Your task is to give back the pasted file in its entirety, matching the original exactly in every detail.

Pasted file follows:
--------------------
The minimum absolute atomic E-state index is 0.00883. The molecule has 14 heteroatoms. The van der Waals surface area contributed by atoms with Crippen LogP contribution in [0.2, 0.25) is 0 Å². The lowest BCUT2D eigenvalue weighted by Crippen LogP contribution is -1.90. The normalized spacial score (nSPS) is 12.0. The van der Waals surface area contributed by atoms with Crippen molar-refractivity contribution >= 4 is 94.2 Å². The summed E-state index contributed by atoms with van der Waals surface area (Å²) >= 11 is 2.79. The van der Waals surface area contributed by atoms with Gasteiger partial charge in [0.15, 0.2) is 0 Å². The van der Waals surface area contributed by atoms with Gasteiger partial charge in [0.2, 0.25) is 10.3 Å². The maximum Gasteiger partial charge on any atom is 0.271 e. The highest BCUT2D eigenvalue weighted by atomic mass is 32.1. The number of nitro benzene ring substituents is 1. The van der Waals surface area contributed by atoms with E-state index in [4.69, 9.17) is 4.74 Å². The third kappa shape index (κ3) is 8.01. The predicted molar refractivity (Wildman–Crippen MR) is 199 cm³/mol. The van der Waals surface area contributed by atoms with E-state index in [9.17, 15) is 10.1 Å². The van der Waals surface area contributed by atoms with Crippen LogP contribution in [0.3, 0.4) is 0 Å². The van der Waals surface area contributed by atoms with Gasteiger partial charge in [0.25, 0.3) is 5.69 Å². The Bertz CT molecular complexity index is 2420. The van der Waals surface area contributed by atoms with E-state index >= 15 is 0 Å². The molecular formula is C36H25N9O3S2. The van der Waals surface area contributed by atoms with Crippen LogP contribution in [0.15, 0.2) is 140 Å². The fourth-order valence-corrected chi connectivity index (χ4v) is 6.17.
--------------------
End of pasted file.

The minimum absolute atomic E-state index is 0.00883. The molecule has 14 heteroatoms. The van der Waals surface area contributed by atoms with Crippen LogP contribution in [0.2, 0.25) is 0 Å². The lowest BCUT2D eigenvalue weighted by Crippen LogP contribution is -1.90. The normalized spacial score (nSPS) is 12.0. The van der Waals surface area contributed by atoms with Crippen molar-refractivity contribution >= 4 is 94.2 Å². The summed E-state index contributed by atoms with van der Waals surface area (Å²) >= 11 is 2.79. The van der Waals surface area contributed by atoms with Gasteiger partial charge in [0.15, 0.2) is 0 Å². The van der Waals surface area contributed by atoms with Gasteiger partial charge in [0.2, 0.25) is 10.3 Å². The maximum Gasteiger partial charge on any atom is 0.271 e. The highest BCUT2D eigenvalue weighted by atomic mass is 32.1. The number of nitro benzene ring substituents is 1. The van der Waals surface area contributed by atoms with E-state index in [4.69, 9.17) is 4.74 Å². The third kappa shape index (κ3) is 8.01. The predicted molar refractivity (Wildman–Crippen MR) is 199 cm³/mol. The van der Waals surface area contributed by atoms with E-state index in [9.17, 15) is 10.1 Å². The van der Waals surface area contributed by atoms with Crippen LogP contribution in [0.3, 0.4) is 0 Å². The van der Waals surface area contributed by atoms with Gasteiger partial charge in [0.25, 0.3) is 5.69 Å². The Bertz CT molecular complexity index is 2420. The van der Waals surface area contributed by atoms with E-state index >= 15 is 0 Å². The molecular formula is C36H25N9O3S2. The van der Waals surface area contributed by atoms with Crippen LogP contribution in [0.15, 0.2) is 140 Å². The fourth-order valence-corrected chi connectivity index (χ4v) is 6.17.